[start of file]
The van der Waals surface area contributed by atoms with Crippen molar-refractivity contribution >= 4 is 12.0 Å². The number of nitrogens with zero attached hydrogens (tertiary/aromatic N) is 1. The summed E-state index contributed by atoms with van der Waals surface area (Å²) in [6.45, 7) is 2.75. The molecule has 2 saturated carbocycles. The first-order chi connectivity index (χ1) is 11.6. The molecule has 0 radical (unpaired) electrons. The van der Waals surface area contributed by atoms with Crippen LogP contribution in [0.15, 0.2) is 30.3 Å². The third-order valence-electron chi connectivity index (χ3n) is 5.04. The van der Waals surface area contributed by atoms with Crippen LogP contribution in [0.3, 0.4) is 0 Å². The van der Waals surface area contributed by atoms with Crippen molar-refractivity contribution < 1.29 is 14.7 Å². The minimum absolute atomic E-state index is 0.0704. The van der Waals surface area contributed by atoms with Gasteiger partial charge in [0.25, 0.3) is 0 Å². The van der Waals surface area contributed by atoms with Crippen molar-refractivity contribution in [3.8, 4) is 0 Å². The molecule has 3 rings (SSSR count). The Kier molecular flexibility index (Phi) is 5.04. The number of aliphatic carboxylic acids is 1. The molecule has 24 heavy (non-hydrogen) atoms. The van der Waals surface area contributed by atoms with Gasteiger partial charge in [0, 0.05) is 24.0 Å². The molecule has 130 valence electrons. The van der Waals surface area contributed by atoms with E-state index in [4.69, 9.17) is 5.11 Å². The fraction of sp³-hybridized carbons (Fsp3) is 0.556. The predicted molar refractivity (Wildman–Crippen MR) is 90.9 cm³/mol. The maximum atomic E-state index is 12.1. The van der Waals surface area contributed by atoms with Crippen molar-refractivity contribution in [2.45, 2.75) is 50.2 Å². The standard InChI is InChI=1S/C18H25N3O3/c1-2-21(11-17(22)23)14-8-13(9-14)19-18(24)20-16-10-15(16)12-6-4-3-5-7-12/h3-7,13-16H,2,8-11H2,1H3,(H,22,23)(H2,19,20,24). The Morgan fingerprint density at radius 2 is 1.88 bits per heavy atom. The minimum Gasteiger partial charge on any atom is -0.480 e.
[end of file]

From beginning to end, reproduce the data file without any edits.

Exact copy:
The van der Waals surface area contributed by atoms with Crippen molar-refractivity contribution >= 4 is 12.0 Å². The number of nitrogens with zero attached hydrogens (tertiary/aromatic N) is 1. The summed E-state index contributed by atoms with van der Waals surface area (Å²) in [6.45, 7) is 2.75. The molecule has 2 saturated carbocycles. The first-order chi connectivity index (χ1) is 11.6. The molecule has 0 radical (unpaired) electrons. The van der Waals surface area contributed by atoms with Crippen LogP contribution in [0.15, 0.2) is 30.3 Å². The third-order valence-electron chi connectivity index (χ3n) is 5.04. The van der Waals surface area contributed by atoms with Crippen LogP contribution in [0.3, 0.4) is 0 Å². The van der Waals surface area contributed by atoms with Crippen molar-refractivity contribution < 1.29 is 14.7 Å². The minimum absolute atomic E-state index is 0.0704. The van der Waals surface area contributed by atoms with Gasteiger partial charge in [0.25, 0.3) is 0 Å². The van der Waals surface area contributed by atoms with Crippen molar-refractivity contribution in [3.8, 4) is 0 Å². The molecule has 3 rings (SSSR count). The Kier molecular flexibility index (Phi) is 5.04. The number of aliphatic carboxylic acids is 1. The molecule has 24 heavy (non-hydrogen) atoms. The van der Waals surface area contributed by atoms with Gasteiger partial charge in [0, 0.05) is 24.0 Å². The molecule has 130 valence electrons. The van der Waals surface area contributed by atoms with E-state index in [4.69, 9.17) is 5.11 Å². The fraction of sp³-hybridized carbons (Fsp3) is 0.556. The predicted molar refractivity (Wildman–Crippen MR) is 90.9 cm³/mol. The maximum atomic E-state index is 12.1. The van der Waals surface area contributed by atoms with Crippen molar-refractivity contribution in [2.45, 2.75) is 50.2 Å². The standard InChI is InChI=1S/C18H25N3O3/c1-2-21(11-17(22)23)14-8-13(9-14)19-18(24)20-16-10-15(16)12-6-4-3-5-7-12/h3-7,13-16H,2,8-11H2,1H3,(H,22,23)(H2,19,20,24). The Morgan fingerprint density at radius 2 is 1.88 bits per heavy atom. The minimum Gasteiger partial charge on any atom is -0.480 e.